Dealing with 221(g) Issues from the Consulate

Dealing with 221(g) Issues from the Consulate

In this week’s article, we explore one common issue that happens to noncitizens seeking entry into the United States from abroad.


In this week’s article, we explore one common issue that happens to noncitizens seeking entry into the United States from abroad. For those noncitizens who have received an I-130 or I-140 approval and have a current priority date, many of them have to undergo processing at a U.S. consulate or embassy in their home country.

One issue they may run into is a hold under 221(g) of the Immigration and Nationality Act.

In some ways, an administrative hold under 221(g) of the Act is similar to a Request for Evidence (“RFE”) response that USCIS utilizes when a visa petition lacks supporting evidence. The consulate or embassy can use 221(g) to place an administrative hold to request documents related to statements made in the support letter, information made on the USCIS Forms, or for other reasons. For example, some H-1B visa seekers may have to explain projects they have worked on, large spans of unemployment in their work histories, or specific projects they intend to work on for other reasons. In other cases, a 221(g) hold may be placed for medical or criminal reasons.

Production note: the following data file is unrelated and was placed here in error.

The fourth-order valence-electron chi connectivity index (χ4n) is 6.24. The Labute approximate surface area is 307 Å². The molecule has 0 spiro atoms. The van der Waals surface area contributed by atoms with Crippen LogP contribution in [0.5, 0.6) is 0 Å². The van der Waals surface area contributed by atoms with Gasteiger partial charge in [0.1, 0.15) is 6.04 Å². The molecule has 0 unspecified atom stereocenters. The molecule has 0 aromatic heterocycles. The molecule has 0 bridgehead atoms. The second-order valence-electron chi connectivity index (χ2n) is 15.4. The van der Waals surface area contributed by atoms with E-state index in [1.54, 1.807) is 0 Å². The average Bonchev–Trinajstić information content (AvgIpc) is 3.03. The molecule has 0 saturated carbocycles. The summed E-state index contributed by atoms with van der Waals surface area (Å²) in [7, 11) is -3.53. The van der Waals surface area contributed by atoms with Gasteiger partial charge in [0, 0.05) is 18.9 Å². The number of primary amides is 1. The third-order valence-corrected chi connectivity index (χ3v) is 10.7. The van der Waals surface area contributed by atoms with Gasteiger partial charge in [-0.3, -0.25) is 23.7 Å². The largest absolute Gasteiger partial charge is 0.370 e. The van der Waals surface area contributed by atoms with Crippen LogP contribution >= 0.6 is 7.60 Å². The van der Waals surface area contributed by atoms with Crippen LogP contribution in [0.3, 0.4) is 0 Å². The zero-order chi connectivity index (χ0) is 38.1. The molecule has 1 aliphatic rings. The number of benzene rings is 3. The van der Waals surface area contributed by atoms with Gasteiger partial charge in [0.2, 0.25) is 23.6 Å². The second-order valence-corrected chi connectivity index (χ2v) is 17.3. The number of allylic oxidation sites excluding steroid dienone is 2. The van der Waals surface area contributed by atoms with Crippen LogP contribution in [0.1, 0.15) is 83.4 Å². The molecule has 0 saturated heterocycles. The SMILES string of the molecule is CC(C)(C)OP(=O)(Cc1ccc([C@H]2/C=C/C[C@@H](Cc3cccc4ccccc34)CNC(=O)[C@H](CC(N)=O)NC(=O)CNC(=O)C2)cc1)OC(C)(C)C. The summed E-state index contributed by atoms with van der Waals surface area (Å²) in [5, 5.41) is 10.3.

The first step the noncitizen should do is to seek the advice of a competent immigration attorney, especially for complicated 221(g) issues. The noncitizen should then contact the embassy that issued the 221(g) hold to find out what the exact procedure is to alleviate that hold. Sometimes, this can be resolved mostly through email. Other times, more specific instructions must be followed, such as an interview or awaiting for processing from another government agency. Also, every embassy is different in their procedures and can differ from country by country or even by local region. It is important that the noncitizen and his or her immigration attorney remain fully informed and work together to resolve the 221(g) issue.

Once the procedures have been clarified, it is up to the client and the attorney to marshal the appropriate documents together and draft an appropriate response. Assembling the documents may take months in situations where the attorney and/or noncitizen have to coordinate with employers, medical professionals, police departments, courts, federal government agencies, or any other third-parties that may have records relating to the 221(g) issue. The immigration attorney may then draft an appropriate response summarizing all of the information.

If you have questions about your 221(g) hold or if you have immigration questions in general, contact our office today to speak with attorney-at-law Sweta Khandelwal.

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